To help answer some immediate questions we have developed the following series of short questions and answers:
Q. Where is…?
Some things have moved around on this site to provide a richer structure for logical navigation. The Main menu is typically the best entry point to drill down and find the content you’re looking for, and the Search tool is available on every page for a quick route to the content.
- Technologies, Projects and Services houses our current Software development, Standards, Services and Projects.
- Information and Help contains all our Guidance and Training materials, Frequently Asked Questions, Archived Projects and our Glossary of Terms.
- About Us provides details of the DAISY Consortium, our Member organisations, how we function and how you can get involved.
Q. But what about that feature I used to use…?
DAISYPedia – our old wiki site content is now housed in the Training and Guidance area which contains a range of information which we’re adding to regularly.
Forums – Our discussion forums are returning in a few months as part of our new area for Members.
Tools and Services – You’ll be pleased to hear our new system for discovering reading systems, conversion tools and content services will be added to the site soon.
Q. Are you aware of this problem?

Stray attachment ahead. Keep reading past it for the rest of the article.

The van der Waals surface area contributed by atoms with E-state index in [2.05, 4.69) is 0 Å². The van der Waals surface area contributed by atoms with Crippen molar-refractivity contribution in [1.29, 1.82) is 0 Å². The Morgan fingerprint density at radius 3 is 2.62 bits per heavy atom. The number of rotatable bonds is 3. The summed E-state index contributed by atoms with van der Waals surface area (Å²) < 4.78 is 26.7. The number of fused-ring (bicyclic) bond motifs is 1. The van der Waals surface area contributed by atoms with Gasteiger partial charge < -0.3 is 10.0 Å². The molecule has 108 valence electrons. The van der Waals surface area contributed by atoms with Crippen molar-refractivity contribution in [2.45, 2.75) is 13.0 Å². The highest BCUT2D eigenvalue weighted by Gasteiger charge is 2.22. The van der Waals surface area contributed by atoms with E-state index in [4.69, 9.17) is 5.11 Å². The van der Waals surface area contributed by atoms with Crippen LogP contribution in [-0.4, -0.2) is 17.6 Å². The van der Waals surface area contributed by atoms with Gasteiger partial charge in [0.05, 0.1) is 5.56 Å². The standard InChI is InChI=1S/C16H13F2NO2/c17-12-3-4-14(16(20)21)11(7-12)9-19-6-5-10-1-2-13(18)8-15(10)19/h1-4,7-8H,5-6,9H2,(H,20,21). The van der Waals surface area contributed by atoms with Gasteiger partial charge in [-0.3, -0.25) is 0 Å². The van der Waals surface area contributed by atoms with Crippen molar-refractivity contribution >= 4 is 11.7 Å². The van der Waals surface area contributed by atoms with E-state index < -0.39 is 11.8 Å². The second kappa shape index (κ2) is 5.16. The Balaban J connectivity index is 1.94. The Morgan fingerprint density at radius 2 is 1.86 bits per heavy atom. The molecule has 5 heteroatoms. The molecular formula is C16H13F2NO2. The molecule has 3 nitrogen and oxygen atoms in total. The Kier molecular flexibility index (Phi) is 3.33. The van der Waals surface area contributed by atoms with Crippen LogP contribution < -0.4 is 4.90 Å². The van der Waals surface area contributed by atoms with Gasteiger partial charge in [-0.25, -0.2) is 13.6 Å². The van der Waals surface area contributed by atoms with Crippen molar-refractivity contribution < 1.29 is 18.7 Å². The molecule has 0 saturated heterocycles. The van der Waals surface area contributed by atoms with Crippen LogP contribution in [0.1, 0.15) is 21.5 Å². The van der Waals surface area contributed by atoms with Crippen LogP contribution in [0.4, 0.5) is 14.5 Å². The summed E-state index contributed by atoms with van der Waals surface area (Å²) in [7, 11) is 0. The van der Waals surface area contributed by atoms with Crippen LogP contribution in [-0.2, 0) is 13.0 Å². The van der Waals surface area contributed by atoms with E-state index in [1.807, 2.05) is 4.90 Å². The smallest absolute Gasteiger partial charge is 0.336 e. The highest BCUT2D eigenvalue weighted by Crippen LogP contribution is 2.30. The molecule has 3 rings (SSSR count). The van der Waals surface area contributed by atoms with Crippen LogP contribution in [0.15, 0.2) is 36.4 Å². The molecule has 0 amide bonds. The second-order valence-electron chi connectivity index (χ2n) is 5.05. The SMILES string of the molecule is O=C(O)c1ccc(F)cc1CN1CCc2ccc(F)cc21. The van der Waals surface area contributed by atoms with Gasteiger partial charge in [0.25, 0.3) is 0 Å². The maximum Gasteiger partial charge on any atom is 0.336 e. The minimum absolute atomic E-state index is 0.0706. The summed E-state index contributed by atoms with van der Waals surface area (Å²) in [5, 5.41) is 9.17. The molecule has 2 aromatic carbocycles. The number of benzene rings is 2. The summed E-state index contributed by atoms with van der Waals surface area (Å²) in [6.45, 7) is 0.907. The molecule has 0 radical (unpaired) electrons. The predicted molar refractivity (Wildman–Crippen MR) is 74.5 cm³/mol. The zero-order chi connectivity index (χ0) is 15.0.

With any significant site change there are bound to be a few minor issues to resolve, so we’re actively monitoring and testing the site to fix things as they arise, but we can only fix the issues we know about. If you have identified a problem which we should be aware of please Contact Us with the details so we can get it resolved.
This year marks the 50th anniversary of the Open University, delivering flexible, innovative teaching and world-leading research in the United Kingdom and in 157 countries worldwide. It’s also the 30th anniversary of the department which creates accessible learning resources, and in the last 30 years that process has evolved significantly.
Audio for students with disabilities was originally recorded and distributed on audio cassettes. Initially, volunteer readers would use cassette machines in their own homes, with all the inherent problems of variable recording conditions and external noise. In 1989, the Open University, in collaboration with the Royal National Institute for the Blind (RNIB), opened the C.J. Smith Audio Recording Centre (on the main OU Campus), which allowed audio to be recorded in a much more controlled environment. Tone indexing was added to aid navigation by chapter, section, sub-section when the cassette was spooled at high speed. However, even with the tones, navigating content on cassettes could be frustrating. A large book might need to be presented as twenty individual cassettes and even when the correct cassette was selected, getting to the required section of the document could be a very time-consuming process.